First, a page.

In Luke’s version of the parable of the fig tree, Jesus says that just as, when you see the leaves coming out on the trees, you know summer is already near, “so also, when you see these things taking place, you know that the kingdom of God is already near.” But this announcement of final things, set in Jesus’ final speech in the temple, is the same as the announcement with which he begins his ministry—the kingdom of heaven is near. So we are back again where we started this sermon, with the end that is also the beginning. There is a deep, and I think deliberate, ambiguity about these references to the coming of the Son of Man, so that we cannot limit its meaning to a future event. Yes, we expect to encounter Christ at the end of history, when he will complete God’s healing judgment on the disastrous consequences of human sinfulness, and a new human-divine partnership for the re-creation of the cosmos gets underway in earnest. But that judgment is already underway because the same Son of Man who will be at the end has come and dwelt among us, full of grace and truth. If we want to know who he will be when we stand before him at the end, we need to remember who he was at the beginning.

It is not difficult to look around the world and see signs of its precipitous unraveling. I won’t bother with the particulars, because they really don’t matter. Not in the sense that we shouldn’t do something about them, as if they are all part of God’s plan for the end-times, but in the sense that we should see them calmly and clearly for what they are—the inevitable working out a human project that still doesn’t know what it means to be human. The powers that hold sway in history still have not acknowledged that they are under judgment by the Son of Man; under the judgment of his birth in a lowly stable, of his baptism by John and his defeat of the tempter in the wilderness, of his healing the sick and feeding the hungry and dignifying the despised, of his words of the kingdom that will never pass away. Most of all they are under the judgment of his cross, which they set up for him and continue to set up again and again, and of his resurrection, which they deny.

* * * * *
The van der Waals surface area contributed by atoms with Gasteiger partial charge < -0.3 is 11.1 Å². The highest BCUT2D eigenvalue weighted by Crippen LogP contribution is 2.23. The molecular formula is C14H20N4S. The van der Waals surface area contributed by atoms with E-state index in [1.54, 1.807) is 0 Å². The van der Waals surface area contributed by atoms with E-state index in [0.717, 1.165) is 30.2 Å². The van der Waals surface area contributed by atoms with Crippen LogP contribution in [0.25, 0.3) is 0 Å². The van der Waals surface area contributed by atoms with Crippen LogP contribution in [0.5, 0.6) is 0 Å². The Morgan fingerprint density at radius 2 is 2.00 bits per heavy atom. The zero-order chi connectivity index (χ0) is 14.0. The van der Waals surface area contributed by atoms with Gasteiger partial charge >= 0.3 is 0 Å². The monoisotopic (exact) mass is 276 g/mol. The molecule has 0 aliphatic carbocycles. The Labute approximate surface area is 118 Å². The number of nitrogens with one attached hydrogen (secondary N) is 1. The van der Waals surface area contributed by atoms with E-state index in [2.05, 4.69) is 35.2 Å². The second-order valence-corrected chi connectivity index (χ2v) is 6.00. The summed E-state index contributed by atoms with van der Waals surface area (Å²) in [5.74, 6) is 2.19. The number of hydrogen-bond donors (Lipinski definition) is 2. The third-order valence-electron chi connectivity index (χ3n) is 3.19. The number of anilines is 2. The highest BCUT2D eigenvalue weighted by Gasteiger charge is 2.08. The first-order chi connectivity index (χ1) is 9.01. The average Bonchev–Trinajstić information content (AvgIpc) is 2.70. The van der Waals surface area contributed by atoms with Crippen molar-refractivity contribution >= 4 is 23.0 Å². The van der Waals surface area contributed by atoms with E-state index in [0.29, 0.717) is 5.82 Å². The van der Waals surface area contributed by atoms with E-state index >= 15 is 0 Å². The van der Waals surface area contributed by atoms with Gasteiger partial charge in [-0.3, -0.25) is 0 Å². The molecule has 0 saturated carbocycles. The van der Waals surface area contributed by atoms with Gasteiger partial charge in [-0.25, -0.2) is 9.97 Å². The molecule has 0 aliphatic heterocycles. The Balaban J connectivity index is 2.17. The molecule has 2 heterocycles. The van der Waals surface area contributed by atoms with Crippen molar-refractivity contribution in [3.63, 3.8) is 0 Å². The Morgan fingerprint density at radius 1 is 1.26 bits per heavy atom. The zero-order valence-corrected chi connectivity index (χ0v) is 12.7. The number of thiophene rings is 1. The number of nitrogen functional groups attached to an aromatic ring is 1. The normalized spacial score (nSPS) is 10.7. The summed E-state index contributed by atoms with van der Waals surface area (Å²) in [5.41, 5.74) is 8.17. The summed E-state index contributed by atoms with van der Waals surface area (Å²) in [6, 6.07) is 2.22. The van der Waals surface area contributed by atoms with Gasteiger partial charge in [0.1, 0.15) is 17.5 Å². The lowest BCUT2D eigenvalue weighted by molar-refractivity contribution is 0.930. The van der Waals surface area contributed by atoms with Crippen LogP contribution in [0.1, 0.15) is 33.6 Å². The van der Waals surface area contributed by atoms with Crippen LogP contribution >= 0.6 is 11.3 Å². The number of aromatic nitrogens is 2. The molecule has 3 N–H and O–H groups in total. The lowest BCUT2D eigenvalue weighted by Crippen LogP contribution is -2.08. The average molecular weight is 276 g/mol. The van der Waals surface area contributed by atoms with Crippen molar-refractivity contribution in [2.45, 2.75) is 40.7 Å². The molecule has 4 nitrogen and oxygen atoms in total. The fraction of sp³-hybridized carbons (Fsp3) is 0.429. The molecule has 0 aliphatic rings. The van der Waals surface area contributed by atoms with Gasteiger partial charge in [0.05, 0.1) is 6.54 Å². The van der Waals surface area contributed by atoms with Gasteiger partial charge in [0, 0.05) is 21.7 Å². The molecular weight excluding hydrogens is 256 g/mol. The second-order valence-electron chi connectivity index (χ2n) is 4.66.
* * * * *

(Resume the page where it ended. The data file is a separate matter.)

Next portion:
Today we go back to the beginning and say, “we want to see that judgment come.” We don’t care if the nations tremble and faint, we want to keep our heads up and our eyes peeled for God’s true purpose for the human race. We desire and we hope to see God’s loving judgment face to face, and we will not let our vision grow dim, or close our eyes, or get distracted, because we don’t want to miss the light of his gaze.

Tuesday, November 17, 2009

The supreme idol

John B. Cobb, Jr., Ph.D., is Professor of Theology Emeritus at the Claremont School of Theology, the author of many books, and a leading figure in the field of Process Theology. In a recent speech at Cal State Northridge, Professor Cobb analyzes the current global economic crisis, displaying his characteristic broad sense of historical process, appreciation of the interdisciplinary, pluralistic, and global context for Christian thinking, and comprehensive ethical concern. I am publishing a link to this essay because it articulates by own thoughts and questions better than I could have myself.

About Me

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Petaluma, California, United States
I am a priest in the Episcopal Church, and have been (among other things) an organic farmer and gardener, and a Zen monk. I have a lifelong interest in social and spiritual renewal on the basis of contemplative discipline, creative nonviolence, and ecological practice. In recent years my work has focused intensely on the responsibility of pastoral ministry in the humanistic, evangelical, and catholic branch of Christianity known as Anglicanism. I'm married with a daughter, and have three brothers and two parents.